Brands' private credentials
jason at lunkwill.org
Sun May 9 19:42:04 PDT 2004
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On Sun, 9 May 2004, Adam Back wrote:
> and seeing that it is a completely different proposal essentially
> being an application of IBE, and extension of the idea that one has
> multiple "identities" encoding attributes. (The usual attribute this
> approach is used for is time-period of receipt .. eg month of receipt
> so the sender knows which key to encrypt with).
Right, good summary.
> One claim is that the system should hide sensitive attributes from
> disclosure during a showing protocol. So the example given an AIDs
> patient could authenticate to an AIDS db server without revealing to
> an outside observer whether he is an AIDs patient or an authorised
> However can't one achieve the same thing with encryption: eg an SSL
> connection and conventional authentication?
How would you use SSL to prove fulfillment without revealing how? You could
get the CA to issue you a "patient or doctor" SSL cert, likewise for every
possible combination of things somebody might ask you for, but that's not very
practical. Presumably this is why the other systems also allow proof of
expressions without revealing all the attributes you used to do so.
> Outside of this, the usual approach to this is to authenticate the
> server first, then authenticate the client so the client's privacy is
If you can trust the server to do so. Firstly, hidden credentials limit what
the server learns, so you don't *have* to trust the server as much. But
secondly, they also solve the problem which shifts to the server when it goes
first: now the server has to reveal attributes to a complete stranger. For
sensitive systems, it's easy to get circular dependencies where neither side
wants to go first. Hidden credentials let you enforce the policy in the
ciphertext: "if you can read this, let's talk. if not, I didn't want to talk
to you anyway (and you won't learn why)". (Incidentally, two other similar
systems came out at about the same time as mine, both geared less toward
extreme policy/credential paranoia and more toward resolving such circular
dependencies: OSBE (Li, Du, Boneh) and Secret Handshakes (Balfanz et al)).
> Further more there seems to be no blinding at issue time. So to
> obtain a credential you would have to identify yourself to the CA /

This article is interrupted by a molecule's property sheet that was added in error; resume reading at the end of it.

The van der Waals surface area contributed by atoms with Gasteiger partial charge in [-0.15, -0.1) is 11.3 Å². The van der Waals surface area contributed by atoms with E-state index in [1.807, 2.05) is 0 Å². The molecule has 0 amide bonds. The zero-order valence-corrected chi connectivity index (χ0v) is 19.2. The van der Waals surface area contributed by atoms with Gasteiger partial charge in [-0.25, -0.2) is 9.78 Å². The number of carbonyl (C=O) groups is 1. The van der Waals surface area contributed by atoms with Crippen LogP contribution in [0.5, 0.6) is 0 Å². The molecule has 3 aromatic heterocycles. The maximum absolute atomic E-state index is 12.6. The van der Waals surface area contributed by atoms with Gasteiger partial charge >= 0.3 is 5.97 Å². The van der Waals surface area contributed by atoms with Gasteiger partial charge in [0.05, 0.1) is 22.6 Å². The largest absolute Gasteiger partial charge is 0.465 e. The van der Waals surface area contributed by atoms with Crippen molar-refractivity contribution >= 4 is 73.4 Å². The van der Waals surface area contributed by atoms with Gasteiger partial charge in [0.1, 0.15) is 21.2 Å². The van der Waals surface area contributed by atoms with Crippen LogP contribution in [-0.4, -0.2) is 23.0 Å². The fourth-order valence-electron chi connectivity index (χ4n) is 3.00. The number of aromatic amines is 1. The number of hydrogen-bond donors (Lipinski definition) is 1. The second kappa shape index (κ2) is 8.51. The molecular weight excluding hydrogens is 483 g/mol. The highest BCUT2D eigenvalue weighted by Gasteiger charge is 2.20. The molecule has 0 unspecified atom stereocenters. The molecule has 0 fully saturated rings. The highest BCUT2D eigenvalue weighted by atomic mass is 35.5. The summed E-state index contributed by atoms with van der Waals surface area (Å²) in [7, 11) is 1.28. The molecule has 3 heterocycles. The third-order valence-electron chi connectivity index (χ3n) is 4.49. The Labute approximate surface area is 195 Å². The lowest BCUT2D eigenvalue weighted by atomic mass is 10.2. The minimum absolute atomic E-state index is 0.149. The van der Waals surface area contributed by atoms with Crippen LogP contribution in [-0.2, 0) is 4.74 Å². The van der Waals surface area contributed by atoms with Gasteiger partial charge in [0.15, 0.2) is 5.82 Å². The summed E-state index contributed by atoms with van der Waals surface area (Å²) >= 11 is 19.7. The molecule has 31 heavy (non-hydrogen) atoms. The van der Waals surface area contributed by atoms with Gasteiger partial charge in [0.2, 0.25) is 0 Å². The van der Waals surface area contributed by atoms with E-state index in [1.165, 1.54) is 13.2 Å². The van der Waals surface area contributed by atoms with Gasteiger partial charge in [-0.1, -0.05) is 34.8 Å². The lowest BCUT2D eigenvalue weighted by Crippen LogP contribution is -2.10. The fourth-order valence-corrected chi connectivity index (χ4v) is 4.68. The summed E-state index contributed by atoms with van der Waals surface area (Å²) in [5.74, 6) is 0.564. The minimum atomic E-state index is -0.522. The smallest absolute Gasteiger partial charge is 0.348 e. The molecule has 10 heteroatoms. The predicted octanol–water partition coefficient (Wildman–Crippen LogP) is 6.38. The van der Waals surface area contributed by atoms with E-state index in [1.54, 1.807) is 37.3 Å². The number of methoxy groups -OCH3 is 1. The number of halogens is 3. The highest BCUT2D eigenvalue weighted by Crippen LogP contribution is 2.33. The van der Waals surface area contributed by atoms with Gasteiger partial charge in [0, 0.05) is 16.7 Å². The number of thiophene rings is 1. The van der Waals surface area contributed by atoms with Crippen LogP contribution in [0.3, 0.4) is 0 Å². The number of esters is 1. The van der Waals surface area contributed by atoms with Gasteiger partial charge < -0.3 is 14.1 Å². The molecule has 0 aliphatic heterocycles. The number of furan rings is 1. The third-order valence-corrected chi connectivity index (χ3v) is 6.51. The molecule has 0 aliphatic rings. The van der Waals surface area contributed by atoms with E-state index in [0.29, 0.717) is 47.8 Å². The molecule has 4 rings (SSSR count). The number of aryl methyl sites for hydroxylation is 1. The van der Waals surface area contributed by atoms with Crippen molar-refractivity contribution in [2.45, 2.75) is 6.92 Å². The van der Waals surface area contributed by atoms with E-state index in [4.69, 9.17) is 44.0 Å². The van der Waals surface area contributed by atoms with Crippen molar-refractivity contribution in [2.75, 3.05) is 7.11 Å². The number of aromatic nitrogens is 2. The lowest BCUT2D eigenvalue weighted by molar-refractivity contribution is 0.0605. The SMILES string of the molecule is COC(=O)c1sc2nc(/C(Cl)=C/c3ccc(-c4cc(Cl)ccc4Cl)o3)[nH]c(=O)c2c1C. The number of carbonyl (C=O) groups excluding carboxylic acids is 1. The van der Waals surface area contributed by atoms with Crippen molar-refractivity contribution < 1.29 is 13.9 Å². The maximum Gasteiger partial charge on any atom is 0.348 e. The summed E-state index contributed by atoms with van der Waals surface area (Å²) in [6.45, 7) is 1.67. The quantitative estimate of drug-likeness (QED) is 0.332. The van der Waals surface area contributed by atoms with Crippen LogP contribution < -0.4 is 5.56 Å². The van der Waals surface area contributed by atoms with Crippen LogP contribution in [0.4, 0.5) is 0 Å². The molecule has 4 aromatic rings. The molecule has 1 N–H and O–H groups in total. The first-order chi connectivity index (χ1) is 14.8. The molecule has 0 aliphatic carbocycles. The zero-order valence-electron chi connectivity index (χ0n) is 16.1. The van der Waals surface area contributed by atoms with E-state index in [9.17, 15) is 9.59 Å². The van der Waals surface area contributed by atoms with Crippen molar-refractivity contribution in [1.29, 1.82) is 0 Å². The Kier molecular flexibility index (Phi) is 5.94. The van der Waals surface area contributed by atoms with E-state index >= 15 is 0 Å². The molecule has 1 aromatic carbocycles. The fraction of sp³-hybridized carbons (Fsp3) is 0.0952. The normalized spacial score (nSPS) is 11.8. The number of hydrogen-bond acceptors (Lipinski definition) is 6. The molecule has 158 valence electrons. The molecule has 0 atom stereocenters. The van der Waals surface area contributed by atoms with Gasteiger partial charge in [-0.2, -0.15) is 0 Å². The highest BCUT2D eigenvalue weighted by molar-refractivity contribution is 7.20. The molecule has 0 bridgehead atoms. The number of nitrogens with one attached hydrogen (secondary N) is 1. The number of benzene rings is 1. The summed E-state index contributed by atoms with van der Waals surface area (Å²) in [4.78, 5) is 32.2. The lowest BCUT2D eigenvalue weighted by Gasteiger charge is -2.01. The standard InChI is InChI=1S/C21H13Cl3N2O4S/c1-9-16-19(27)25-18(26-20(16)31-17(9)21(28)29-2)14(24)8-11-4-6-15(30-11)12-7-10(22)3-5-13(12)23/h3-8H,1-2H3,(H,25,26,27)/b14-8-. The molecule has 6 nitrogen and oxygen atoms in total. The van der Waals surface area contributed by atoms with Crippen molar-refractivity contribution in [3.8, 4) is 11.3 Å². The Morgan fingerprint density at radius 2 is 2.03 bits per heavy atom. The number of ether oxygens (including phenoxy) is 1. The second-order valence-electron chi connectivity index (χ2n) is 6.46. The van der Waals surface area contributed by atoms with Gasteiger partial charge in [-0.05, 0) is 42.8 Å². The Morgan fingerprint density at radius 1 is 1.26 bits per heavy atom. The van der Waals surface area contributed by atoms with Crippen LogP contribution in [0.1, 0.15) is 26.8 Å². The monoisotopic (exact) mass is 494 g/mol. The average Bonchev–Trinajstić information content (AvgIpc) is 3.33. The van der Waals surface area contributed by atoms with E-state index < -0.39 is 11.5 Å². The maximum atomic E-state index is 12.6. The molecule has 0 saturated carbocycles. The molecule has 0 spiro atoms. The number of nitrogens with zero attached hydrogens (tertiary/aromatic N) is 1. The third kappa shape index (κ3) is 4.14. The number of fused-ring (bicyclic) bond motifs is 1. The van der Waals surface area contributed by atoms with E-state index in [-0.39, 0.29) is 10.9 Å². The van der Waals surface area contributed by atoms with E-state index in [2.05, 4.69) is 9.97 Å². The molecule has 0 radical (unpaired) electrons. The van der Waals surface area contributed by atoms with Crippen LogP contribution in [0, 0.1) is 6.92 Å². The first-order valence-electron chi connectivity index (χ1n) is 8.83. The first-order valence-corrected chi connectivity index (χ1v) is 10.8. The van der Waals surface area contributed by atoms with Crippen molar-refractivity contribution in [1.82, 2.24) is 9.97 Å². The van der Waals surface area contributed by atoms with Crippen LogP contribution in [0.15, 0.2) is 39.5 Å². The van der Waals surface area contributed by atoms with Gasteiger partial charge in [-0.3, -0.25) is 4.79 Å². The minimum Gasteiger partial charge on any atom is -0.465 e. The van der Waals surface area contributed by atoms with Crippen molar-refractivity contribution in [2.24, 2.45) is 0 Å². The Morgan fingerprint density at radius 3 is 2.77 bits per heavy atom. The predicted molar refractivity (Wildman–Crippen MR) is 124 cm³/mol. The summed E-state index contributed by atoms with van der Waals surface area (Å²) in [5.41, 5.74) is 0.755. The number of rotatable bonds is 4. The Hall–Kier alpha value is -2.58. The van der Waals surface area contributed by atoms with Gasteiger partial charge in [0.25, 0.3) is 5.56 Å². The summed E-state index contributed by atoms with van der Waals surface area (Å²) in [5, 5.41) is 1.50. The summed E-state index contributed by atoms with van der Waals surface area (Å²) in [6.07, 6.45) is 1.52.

> IBE identity server, show paper credentials, typically involving True
> Name credentials, and come away with a private key. So it is proposed
> in the paper the credential would be issued with a pseudonym. However
> the CA can maintain a mapping between True Name and pseudonym.
> However whenever you show the credential the event is traceable back
> to you by collision with the CA.
Right, that is a big consideration with my system; CAs can be nosy. Of
course, any CA will want you to show paper credentials or some other
real-world proof that they should give you a credential. But you're right
that the Chaum/Brands/L&C family do have a big advantage in limiting the risks
of big-brother CAs once they've issued it to you.
> I would not say your Hidden Credential system _is_ an anonymous
> credential system. There is no blinding in the system period. All is
> gated via a "trust-me" CA that in this case happens to be an IBE
> server, so providing the communication pattern advantages of an IBE
If your definition requires anonymity wrt the CA, then you're right. My
system lets folks:
* authenticate based on attributes rather than identity
* access resources without the server even knowing whether they fulfill the
* hide policies from people who don't fulfill them
So it's definitely in the realm of other privacy systems. We could define a
new term just to exclude my system from the others, but at this point I don't
think naming confusion is any worse for my system; they all have lots of
different nonorthogonal features. I have to write a survey paper for my Ph.D.
requirements, and I've been thinking I should write a big feature table as
part of it.
> In particular I don't see any way to implement an anonymous epayment
> system using Hidden Credentials. As I understand it is simply not
I've never really considered it as a payment system. It's geared more toward
systems which use extremely sensitive resources, and their corresponding
sensitive policies and credentials.
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